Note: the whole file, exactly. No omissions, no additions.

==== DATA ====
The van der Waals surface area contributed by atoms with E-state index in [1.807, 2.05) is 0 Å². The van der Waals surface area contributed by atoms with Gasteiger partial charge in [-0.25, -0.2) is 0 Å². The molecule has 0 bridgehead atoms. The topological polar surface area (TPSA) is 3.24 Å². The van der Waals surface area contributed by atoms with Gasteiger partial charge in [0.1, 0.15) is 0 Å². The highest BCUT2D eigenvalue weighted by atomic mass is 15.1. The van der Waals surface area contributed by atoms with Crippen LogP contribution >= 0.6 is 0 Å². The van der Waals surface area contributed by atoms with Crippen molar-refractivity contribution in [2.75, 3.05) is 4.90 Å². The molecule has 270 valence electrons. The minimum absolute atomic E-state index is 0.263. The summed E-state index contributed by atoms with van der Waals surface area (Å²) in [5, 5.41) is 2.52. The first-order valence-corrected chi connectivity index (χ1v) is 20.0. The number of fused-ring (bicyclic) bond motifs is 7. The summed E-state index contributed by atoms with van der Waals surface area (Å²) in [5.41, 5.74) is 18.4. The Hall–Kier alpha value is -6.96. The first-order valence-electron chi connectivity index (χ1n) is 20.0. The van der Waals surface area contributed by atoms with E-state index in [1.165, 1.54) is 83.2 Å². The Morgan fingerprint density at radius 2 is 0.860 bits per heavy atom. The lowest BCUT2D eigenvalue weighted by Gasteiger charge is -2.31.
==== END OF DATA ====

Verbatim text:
The van der Waals surface area contributed by atoms with E-state index in [1.807, 2.05) is 0 Å². The van der Waals surface area contributed by atoms with Gasteiger partial charge in [-0.25, -0.2) is 0 Å². The molecule has 0 bridgehead atoms. The topological polar surface area (TPSA) is 3.24 Å². The van der Waals surface area contributed by atoms with Gasteiger partial charge in [0.1, 0.15) is 0 Å². The highest BCUT2D eigenvalue weighted by atomic mass is 15.1. The van der Waals surface area contributed by atoms with Crippen LogP contribution >= 0.6 is 0 Å². The van der Waals surface area contributed by atoms with Crippen molar-refractivity contribution in [2.75, 3.05) is 4.90 Å². The molecule has 270 valence electrons. The minimum absolute atomic E-state index is 0.263. The summed E-state index contributed by atoms with van der Waals surface area (Å²) in [5, 5.41) is 2.52. The first-order valence-corrected chi connectivity index (χ1v) is 20.0. The number of fused-ring (bicyclic) bond motifs is 7. The summed E-state index contributed by atoms with van der Waals surface area (Å²) in [5.41, 5.74) is 18.4. The Hall–Kier alpha value is -6.96. The first-order valence-electron chi connectivity index (χ1n) is 20.0. The van der Waals surface area contributed by atoms with E-state index in [1.165, 1.54) is 83.2 Å². The Morgan fingerprint density at radius 2 is 0.860 bits per heavy atom. The lowest BCUT2D eigenvalue weighted by Gasteiger charge is -2.31.